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Is there a pesticide or other method that can be used to keep flies off of flowers (or kill the flies) but that won't harm bees?

I am in the northeastern US, dense urban area; the flowers are Chrysanthemums, outside, full direct sun, potted, not sure what they are potted in. No other types of flowers around. Flies are mostly house flies and at least two other varieties (blue bottle and flesh), bee species unknown mixed. Flies seem interested only in flowers, mostly the centers but sometimes the petals, not very interested in soil, and they don't hang out on the ground or walls or anywhere else nearby (except by the trash about 20 feet away).

Building is mixed zone residential and commercial. Flies are already an issue with trash but prior to placement of flowers they were at least confined to trash area. There is a day care on premises as well and the flies give it a "dirty" unprofessional feel, and the health department does not want flies around either. There are usually about 20-30 flies on the flowers at any given time, which enter the building and also swarm with foot traffic, general nuisance. The bees generally ignore humans and are pleasant to have around and help out the flowers, and there's only about 2-4 at any given time (but the flies seem to have pushed them out).

Here is one:

enter image description here

  • Why do the flies on the mums bother you? – Stephie Oct 31 '15 at 17:27
  • Chances are good the "flies" also include beneficial wasps and other members of the ecosystem. – kevinsky Oct 31 '15 at 18:13
  • @kevinsky No, they're common house flies and maybe a few flesh flies (I don't know why the latter are on the flowers I think they just hang out from the nearby trash cans and who knows what else). – Jason C Oct 31 '15 at 20:06
  • Are the plants outside or inside? Are they planted in the ground (if outdoors) or are they in containers - if they're in containers, what potting medium was used? Lastly, are the plants in full sun, and do you have other flowering plants which the flies are not interested in? – Bamboo Nov 1 '15 at 15:21
  • @Bamboo Outside. Potted. Unsure what they are potted in. Full direct sun all day. No other flowers. There are 12 pots. The flies all arrived suddenly a few days ago and seem to have evicted the bees. – Jason C Nov 1 '15 at 16:38
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I don't think there's much you can do to reduce the presence of the flies (bluebottle type by the look of it). They do pollinate plants to a degree, and they prefer strong smelling plants, particularly those in full sun, and especially at this time of year, in fall, just before winter, when temperatures are falling. What's important is whether they only congregate on the flowers, or whether they're attracted to the soil or just the area where the pots are generally. They may just be sticking to sunlit areas, but there may also be something in the potting medium that's attracting them, like bonemeal does.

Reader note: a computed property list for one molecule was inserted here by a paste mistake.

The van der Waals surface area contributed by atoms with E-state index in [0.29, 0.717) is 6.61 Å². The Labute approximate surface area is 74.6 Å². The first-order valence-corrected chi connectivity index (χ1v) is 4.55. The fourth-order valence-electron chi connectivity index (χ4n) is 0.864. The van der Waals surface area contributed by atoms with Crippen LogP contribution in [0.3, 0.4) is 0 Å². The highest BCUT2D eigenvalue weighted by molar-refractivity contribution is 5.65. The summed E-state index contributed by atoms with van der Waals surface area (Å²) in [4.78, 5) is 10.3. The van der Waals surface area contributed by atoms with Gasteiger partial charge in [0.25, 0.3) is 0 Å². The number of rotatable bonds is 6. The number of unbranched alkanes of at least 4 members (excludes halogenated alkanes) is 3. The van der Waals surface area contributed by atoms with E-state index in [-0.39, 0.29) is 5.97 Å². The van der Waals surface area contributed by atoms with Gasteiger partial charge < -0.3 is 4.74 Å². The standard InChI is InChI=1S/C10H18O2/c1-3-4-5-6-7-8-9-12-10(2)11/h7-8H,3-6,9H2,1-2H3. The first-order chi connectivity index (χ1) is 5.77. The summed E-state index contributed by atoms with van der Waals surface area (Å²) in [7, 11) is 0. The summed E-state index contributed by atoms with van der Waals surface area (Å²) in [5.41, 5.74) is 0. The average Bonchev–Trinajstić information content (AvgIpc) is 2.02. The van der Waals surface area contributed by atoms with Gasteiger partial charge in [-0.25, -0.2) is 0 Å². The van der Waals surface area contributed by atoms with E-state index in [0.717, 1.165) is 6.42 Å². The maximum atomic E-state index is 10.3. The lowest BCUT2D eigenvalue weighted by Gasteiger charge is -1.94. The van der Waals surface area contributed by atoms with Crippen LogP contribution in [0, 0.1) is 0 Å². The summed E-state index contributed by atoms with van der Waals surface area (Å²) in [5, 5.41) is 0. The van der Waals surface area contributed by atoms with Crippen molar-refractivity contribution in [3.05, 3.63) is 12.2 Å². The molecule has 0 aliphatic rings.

Any treatments you use will also affect bees and hoverflies, unfortunately. If its not something in the potting medium, then its the flowers themselves, and the fact they're in full sun.

  • Oh well. Thanks. They are exclusively on the flowers, mostly in the centers, and generally uninterested in the soil. They are not as bad on cloudy days. Will sadly probably have to just get rid of the plants if the flies don't calm down soon. The flies around here do tend to carry strange things with them and like to bite. The flowers look so nice, too. :( – Jason C Nov 1 '15 at 16:53
  • I'm guessing were it summer, and you had other or different plants in flower, there wouldn't be an issue with the flies - they stick to cooler shady areas when the temperatures are higher. what a pity... – Bamboo Nov 1 '15 at 17:05
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    I agree with bamboo, but here is a link to site where you can build a wasp trap that doesn't catch bees. However, I see a fly in the picture of the dead wasps, so it might also catch flies and not bees. completegarden.wordpress.com/2008/09/11/… Also, a carnivorous plant mixed in might help as well. – Dalton Nov 2 '15 at 15:56
  • You could also try a carrion flower like Stapelia gigantea. I had one for a while and it definitely drew the flies. The aroma isn't too strong. Unfortunately, they aren't frost hardy. Also, not sure when they flower and for how long. – Tim Nevins Aug 15 '18 at 20:37

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